Strange Natures: Revisiting the Weird Wilderness of the ‘Twin Peaks’ Pilot After 30 Years

Three decades after its pilot premiered, the strange landscape of 'Twin Peaks' beckons our return.


If you are in need of a getaway from the mundane day to day after being stuck at home for far too long, then perhaps the surreal void is calling your name. Venture off the beaten path by paying a visit to Twin Peaks, Washington, population 51,201 according to its welcome sign.

Twin Peaks first began drawing visitors to its dreamscape when the pilot premiered thirty years ago on April 8, 1990. The town exists almost out of time as it makes itself home to nostalgic All-American classics like coffee and cherry pie, saddle shoes and letterman jackets, wilderness lodges and diners, love triangles and teenage romances, and, of course… murders.


Written by Mark Frost and David Lynch and then directed by Lynch, the ninety-four-minute pilot episode, also known as “Northwest Passage,” introduces the world to the strange little town of Twin Peaks, shrouded in Pacific Northwest mist and mystery. The episode begins with the discovery of a body wrapped up in plastic, laying on the pebbly beach. “She’s dead. Wrapped in plastic,” says Pete Martell who discovers the body. We do not learn her identity right away, but as soon as police roll her over and unwrap the plastic, the girl is instantly recognized — it’s Laura Palmer.

“Laura Palmer” is a name everyone knows, a girl everyone loves — the news of her sudden death sends everyone from her mother to her best friend to the crime scene photographer to the school principal into heaving sobs. Her murder shatters any illusion that Twin Peaks is a true idyllic slice of nature. Any mythic vision of the great outdoors and the pure American west are supremely disrupted, and Laura becomes almost a myth herself.



Laura Palmer is practically the town’s patron saint, and she and Twin Peaks have images and expectations of pure beauty projected upon them. On the surface, everything shimmers: there are plenty of evergreen trees (Douglas firs, if you must know), logs, birds, waterfalls, and hazy mountains, which are juxtaposed with sparking sawmill machinery and sprawling high schools, an iconography of a wilderness tamed by man and a social environment ruled by girls like Laura. As Ben Horne, owner of the Great Northern Hotel, says to foreign investors as he takes a deep breath of local air, “here in Twin Peaks, health and industry go hand in hand.” Yet the wild nature of the town starts to seem stranger and more untamed as the episode progresses, hinting at the shadowy aspects of the town, the dark underbelly unseen by those passing through.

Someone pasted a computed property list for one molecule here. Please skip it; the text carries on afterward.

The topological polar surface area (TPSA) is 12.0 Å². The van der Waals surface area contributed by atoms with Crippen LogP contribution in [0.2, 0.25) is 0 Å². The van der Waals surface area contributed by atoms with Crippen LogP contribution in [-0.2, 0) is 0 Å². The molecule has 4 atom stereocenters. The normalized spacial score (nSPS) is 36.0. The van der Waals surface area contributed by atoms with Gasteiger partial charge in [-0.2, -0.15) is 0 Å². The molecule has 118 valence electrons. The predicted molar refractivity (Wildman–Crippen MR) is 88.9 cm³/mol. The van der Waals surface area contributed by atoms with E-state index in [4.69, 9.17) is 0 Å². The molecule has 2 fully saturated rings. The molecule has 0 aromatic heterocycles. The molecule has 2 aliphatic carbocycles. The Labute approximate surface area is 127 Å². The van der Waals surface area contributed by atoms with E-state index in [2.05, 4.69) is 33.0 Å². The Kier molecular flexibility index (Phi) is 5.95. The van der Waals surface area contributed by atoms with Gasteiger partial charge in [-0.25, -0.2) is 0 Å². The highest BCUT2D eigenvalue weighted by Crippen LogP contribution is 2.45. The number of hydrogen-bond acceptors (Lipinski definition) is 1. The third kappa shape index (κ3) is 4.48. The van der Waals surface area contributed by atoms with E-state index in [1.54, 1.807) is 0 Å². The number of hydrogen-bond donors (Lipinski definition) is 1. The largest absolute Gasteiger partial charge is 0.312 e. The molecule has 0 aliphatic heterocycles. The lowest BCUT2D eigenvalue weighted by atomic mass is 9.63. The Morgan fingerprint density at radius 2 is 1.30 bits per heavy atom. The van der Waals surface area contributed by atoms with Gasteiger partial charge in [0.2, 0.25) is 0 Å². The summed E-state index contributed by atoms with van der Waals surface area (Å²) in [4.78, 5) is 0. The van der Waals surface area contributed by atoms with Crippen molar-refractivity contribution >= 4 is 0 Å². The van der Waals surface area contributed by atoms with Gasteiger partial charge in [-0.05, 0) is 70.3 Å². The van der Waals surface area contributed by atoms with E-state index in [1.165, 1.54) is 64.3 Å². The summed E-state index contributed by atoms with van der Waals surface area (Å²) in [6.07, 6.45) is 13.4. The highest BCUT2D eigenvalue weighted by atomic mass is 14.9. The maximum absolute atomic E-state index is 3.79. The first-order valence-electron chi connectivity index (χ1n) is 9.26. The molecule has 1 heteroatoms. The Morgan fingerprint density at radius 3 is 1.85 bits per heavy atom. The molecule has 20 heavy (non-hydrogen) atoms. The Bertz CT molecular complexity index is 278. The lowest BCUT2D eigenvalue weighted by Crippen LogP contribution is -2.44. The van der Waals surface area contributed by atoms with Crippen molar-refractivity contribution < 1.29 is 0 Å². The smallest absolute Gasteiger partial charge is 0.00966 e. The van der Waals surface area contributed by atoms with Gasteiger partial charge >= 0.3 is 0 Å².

The pilot only gives us a brief taste of all the town has to offer for unsuspecting visitors, saving plenty for subsequent installments. While Lynch did actually take steps to ensure the pilot would work as a feature film if the series were not picked up, adding additional footage to the international version to make it a more complete narrative, Twin Peaks is perfectly suited to the small screen. It toys with the genre of televised melodramas or soap operas, introducing us to a complex network of townspeople involved in romantic relationships or covert affairs, jumping between romance and crime genres and between plot threads with rapid speed. We head to the Double R Diner and meet its owner Norma Jennings. Shelly Johnson, a married waitress, and Bobby Briggs, a high school football player (and Laura’s boyfriend) share a covert romance and hide from her abusive truck-driver husband. As we watch her unraveling parents Sarah and Leland Palmer, her best friend Donna Hayward who sobs in class, and her secret boyfriend James Hurley who broods on his motorcycle, any natural order of the Twin Peaks world breaks down.